As for the masks, the Instagram posts says it all. I’ve tried a few companies that make masks and Hop La Gogosses is by far my favorite so I’ve returned a few times. Not to mention, they are close so when I have time, I usually try to do a pick-up instead of getting it delivered. They have these custom ones so you get to choose the front and back from a range of choices.

Black Friday Haul

  • Best Buy: Chromecast
  • Google Play: The Almost Gone, Very Little Nightmares
  • Cineplex: Rental: Guns Akimbo
  • Steam: Gnog, Jenny LeClue Detectivu, Celeste, Transference, Sea of Solitude, The Missing: J.J. Macfield and the Island of Memories
  • Xbox Ultimate Game Pass

Black Friday has pretty much mostly been an online deal even before the whole pandemic landscape so seeing as I did overall spend less this year, I ended up picking up on some of the sweet deals online for games and such. The only physical item I got was a new Chromecast. Our old Chromecast was starting really casting some things really well and was starting to get a little tempermental so we changed it and it seems to work better.

Everything else was mostly gaming related. Xbox Ultimate Game Pass for PC was dropped to $1/month and that’s great since I had a few games to catch up on so my next month of gaming is pretty much sort out since when I cut my subscription 2 months ago, I still had a few games that I hadn’t tried out yet.

As for Cineplex, there was some good rentals but the one that I’ve been meaning to watch is Guns Akimbo so that’s going to be done soon.

Christmas Marathon & Upcoming Plans

End of November means that its time to welcome in the Christmas Marathon! Christmas movies have been fairly slim pickings but thanks to Netflix releasing an immense amount of Christmas movies (whether good or bad), there’s a little more selection. Hopefully enough to fill out these few weeks leading to Christmas. It should start tomorrow December 1st if all things go well.

A quick mention on December plans while we’re at it. I’m trying to work out all the backlog and releasing some more current release stuff, mostly TV (Netflix and Chinese Drama TV binges). I’m going to blend it all in this month while catching up with some 2020 TV series that I’ve missed or didn’t finish. Fingers crossed that I can work on as much as possible.

That’s it November Adventures!
Nothing too exciting and just a lot of spending overall.
What have you been up to?

BITS 2020: Come True (2020)

Come True (2020)

Come True

Director (and screenplay): Anthony Scott Burns

Cast: Julia Sarah Stone, Landon Liboiron, Tedra Rogers, Chantal Perron, Carlee Ryski, Christopher Heatherington

A teenage runaway takes part in a sleep study that becomes a nightmarish descent into the depths of her mind and a frightening examination of the power of dreams. – IMDB

Dreams, nightmares, science fiction and fantasy all come into play when talking about Come True. It starts off on a premise that may feel familiar as its about a teenage runaway who ends up joining a sleep study in order to find a place to stay while making money but at the same time, it helps her look further into her dreams and nightmares. As the study comes to play and it starts to see what the study is about, she starts to get closer to the unknown figure that appears in her sleep. What is reality and nightmare and where does it all draw the line?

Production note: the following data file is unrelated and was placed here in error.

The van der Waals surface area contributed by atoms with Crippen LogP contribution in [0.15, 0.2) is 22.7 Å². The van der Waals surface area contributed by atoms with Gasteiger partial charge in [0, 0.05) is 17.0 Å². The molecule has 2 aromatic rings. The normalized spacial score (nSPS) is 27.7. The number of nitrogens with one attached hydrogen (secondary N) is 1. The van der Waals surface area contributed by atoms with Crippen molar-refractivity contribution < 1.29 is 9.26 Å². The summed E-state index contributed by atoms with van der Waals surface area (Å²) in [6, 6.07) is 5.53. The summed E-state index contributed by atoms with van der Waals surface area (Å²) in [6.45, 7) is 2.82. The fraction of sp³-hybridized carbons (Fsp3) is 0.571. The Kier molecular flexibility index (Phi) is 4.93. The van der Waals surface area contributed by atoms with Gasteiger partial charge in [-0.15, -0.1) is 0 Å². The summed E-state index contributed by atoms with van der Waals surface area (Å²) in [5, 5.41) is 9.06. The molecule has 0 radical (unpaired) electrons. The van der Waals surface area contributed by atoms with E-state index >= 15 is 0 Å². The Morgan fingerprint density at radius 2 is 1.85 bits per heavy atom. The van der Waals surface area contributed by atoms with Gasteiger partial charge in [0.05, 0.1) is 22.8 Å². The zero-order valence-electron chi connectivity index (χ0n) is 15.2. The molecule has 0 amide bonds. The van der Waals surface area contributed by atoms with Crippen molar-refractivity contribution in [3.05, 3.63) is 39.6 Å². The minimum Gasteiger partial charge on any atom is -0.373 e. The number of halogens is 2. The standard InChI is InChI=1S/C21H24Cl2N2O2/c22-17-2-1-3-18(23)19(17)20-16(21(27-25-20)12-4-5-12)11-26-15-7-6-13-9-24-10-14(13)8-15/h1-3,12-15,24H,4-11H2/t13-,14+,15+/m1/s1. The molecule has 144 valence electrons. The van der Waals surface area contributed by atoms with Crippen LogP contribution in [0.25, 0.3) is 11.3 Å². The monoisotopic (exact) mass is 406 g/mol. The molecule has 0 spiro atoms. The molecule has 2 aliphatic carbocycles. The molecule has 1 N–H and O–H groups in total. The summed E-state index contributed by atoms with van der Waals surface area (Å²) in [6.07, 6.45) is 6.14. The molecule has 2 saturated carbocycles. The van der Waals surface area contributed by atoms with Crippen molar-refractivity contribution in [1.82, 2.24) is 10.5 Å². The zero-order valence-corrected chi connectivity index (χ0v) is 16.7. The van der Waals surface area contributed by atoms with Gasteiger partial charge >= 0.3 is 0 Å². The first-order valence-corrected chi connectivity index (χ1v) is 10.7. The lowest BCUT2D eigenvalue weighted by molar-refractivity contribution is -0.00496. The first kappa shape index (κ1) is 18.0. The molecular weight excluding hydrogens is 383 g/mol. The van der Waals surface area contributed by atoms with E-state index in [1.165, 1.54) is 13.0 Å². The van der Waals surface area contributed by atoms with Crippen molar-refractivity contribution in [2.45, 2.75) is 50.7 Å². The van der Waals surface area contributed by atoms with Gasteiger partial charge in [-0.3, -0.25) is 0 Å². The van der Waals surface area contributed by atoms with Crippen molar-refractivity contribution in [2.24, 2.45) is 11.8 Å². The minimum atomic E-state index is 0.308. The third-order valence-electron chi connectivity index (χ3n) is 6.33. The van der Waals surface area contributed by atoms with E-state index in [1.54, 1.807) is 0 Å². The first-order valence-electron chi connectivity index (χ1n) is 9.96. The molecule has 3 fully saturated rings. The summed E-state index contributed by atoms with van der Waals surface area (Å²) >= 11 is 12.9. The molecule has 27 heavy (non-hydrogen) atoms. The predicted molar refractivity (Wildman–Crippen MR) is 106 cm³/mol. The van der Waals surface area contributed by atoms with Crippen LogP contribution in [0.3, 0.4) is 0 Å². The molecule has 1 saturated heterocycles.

Come True is one of the best offerings of BITS 2020 and that has to do with a good combination of everything: visuals, characters, the story and wrapping all that up with a mindblowing ending. The atmosphere creates a building tension. Its a deep question about what is going on with this character and her dreams and how does it all connect which makes it stand out all the more as it creates this looming question. Perhaps what makes it stand out is using one unique situation to build on, giving shape to a more fleshed out situation from it being in the dreams to how dreams a converted into visible elements on screen and then further into how this translates into reality or not. The unknown is the main element of horror and its done fairly well.

These characters and cast are pretty well done also. The character that is the most fleshed out is the main character Sarah, played by Julia Sarah Stone, who experiences this whole situation where is everyone else seems like they just cross by her. However, it never forgets that the main character may be going through her issues but she is still a runaway teenager and she can still have fun with her best friend and find ways to fix her situation on her own even if its an unsettling choice to join an sleep study off some ad for money. She has suffice back story to make the audience care about what she’s going through. On the other side is the researchers who are observing these subjects, including Jeremy, played by Landon Liboiron who seems to be popping up on my radar quite a bit since he was in Blumhouse’s Truth or Dare (review) who is a pretty decent actor and this role is works well for him. Jeremy is also a relatively well-written character. He plays a character that has some unknown motive and creates this connection with Sarah. To be fair, the story focuses on Sarah’s character the most, which is a good direction to not create too many tangents and makes it more complex.

Unlike Anthony Scott Burns debut feature film (review), Come True is definitely a hidden gem. One that carries an intriguing story and a well-crafted atmosphere. Its a mixed genre sci-fi horror that dives into the world of nightmares, dreams and reality, blurring the lines between them. If dreams could be mapped out, wouldn’t that be something, right?